PROJECT RESTORAT UK conservation specialist, DBR (London) Limited, returns the Palace of Westminster’s iconic 1

The Palace of Westminster was built during the Middle Ages as a royal residence to a number of famous – as well as infamous – monarchs. Over time, it became a meeting place for the first members of parliament, and the first official Parliament of England, or Model Parliament, conjugated there in 1295.

During the reign of King Henry VIII, a fire ravaged through the royal apartments, followed by an even greater fire three centuries later, which destroyed the rebuilt Houses of Parliament. Only a few notable rooms and structures survived, including Westminster Hall, Cloisters Court, the Chapel of St Mary Undercroft and the Jewel Tower.

When it came to restoring the affected areas, only the very best would do. Celebrated architect, Charles Barry, who was known for his use of Italianate architecture, was selected to bring the landmark back to its former glory.

He chose the talented Gothic Revivalist, Augustus Welby Northmore Pugin, to focus on the decorative elements, including the iconic encaustic tiles, the name of which derives from the Greek word meaning ‘burnt in’, or in this specific context, ‘inlaid’. As an iconic feature of the building’s interiors, looking after the Palace’s tiling became a constant task, and they were continually laid and changed as they became worn or damaged.

In 2010, UK conservation specialist, DBR (London) Limited, was commissioned to carry out a whole panel replacement trial in a section of St Stephens Hall using a mixture of salvaged and new tiles provided by Craven Dunnill Jackfield.

After the trial’s success, the company’s talented stone masons continued the encaustic conservation project throughout the Palace from 2013 until the end of May this year, when restoration of the entire 1500 square-metre space, comprising a staggering 50,000 tiles, was finally completed.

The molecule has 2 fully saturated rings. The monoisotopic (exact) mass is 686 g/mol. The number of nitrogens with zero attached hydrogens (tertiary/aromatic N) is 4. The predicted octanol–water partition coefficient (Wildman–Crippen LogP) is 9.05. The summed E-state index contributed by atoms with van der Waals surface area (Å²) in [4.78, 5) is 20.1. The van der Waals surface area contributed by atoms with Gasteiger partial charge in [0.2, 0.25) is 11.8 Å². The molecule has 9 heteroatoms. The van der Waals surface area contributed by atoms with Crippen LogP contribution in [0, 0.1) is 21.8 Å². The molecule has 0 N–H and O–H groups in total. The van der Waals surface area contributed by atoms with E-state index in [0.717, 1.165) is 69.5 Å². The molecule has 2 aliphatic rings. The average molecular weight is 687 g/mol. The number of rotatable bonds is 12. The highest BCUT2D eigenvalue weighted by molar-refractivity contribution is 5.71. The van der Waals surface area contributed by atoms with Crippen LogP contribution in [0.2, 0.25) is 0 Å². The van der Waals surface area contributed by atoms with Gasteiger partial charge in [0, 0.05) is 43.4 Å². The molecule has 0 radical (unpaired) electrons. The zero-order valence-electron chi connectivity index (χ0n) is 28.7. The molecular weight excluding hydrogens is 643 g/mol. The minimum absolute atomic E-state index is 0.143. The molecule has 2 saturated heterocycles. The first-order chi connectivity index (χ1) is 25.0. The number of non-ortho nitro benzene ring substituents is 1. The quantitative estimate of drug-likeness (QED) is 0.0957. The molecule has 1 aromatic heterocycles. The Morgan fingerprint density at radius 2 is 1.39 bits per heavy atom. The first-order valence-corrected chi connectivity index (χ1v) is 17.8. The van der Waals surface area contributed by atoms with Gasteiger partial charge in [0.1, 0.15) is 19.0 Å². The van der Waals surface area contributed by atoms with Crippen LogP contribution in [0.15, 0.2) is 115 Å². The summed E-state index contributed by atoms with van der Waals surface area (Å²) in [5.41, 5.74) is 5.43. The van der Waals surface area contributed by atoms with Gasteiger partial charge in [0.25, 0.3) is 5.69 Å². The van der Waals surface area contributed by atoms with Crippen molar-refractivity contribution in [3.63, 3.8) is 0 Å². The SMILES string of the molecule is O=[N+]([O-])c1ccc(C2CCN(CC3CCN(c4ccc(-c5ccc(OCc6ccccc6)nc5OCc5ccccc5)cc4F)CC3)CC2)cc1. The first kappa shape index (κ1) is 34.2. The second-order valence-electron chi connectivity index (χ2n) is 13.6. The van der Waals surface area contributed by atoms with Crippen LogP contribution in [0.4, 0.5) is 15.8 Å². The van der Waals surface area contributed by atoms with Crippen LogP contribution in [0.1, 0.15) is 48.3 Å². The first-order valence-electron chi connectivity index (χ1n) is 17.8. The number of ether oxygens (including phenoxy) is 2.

LAYING THE GROUND FOR SUCCESS Introduced at the beginning of the 13th century from France, encaustic tiles became popular in abbeys and royal palaces.

As principal architect on the current Palace, Barry had suggested the floors of several halls, galleries and corridors within the building be composed of this prestigious material, embellished with spectacular heraldic symbols.

As a public building, heavy footfall, mechanical issues and bomb damages from the second world war inevitably caused major wear and tear to the flooring over the centuries, leading to the loss of colour and grip. To add yet another complication, Thomas Minton & Sons, the renowned ceramics company and official producer of the encaustic tiles, ceased its production in the 1960s. This meant any tiles manufactured for repairs after this date came from various sources, which couldn’t match the originals. Therefore, a more permanent solution was needed.


TO THE CHALLENGE When DBR was commissioned by Strategic Estates to undertake this monumental project, its heritage experts realised just how extensive the replacement of tiles had been over the decades.

In the late 1970s and early 1980s, as well as trial areas laid in 1998 and 2004, the inconsistency in artwork quality, and reproduction of the original designs, disrupted the continuity of pattern across the floor.

Further, replacement tiles used in the latter half of the 20th century were around half the thickness of the Minton originals. The original 25mm tiles were laid in soft mortar and could accommodate movement without cracking, whereas the 20th century ones, at 13mm thick, were designed to be laid on a hard mortar bedding as a floor finish and, as such, were less robust.


Page 1  |  Page 2  |  Page 3  |  Page 4  |  Page 5  |  Page 6  |  Page 7  |  Page 8  |  Page 9  |  Page 10  |  Page 11  |  Page 12  |  Page 13  |  Page 14  |  Page 15  |  Page 16  |  Page 17  |  Page 18  |  Page 19  |  Page 20  |  Page 21  |  Page 22  |  Page 23  |  Page 24  |  Page 25  |  Page 26  |  Page 27  |  Page 28  |  Page 29  |  Page 30  |  Page 31  |  Page 32  |  Page 33  |  Page 34  |  Page 35  |  Page 36  |  Page 37  |  Page 38  |  Page 39  |  Page 40  |  Page 41  |  Page 42  |  Page 43  |  Page 44  |  Page 45  |  Page 46  |  Page 47  |  Page 48  |  Page 49  |  Page 50  |  Page 51  |  Page 52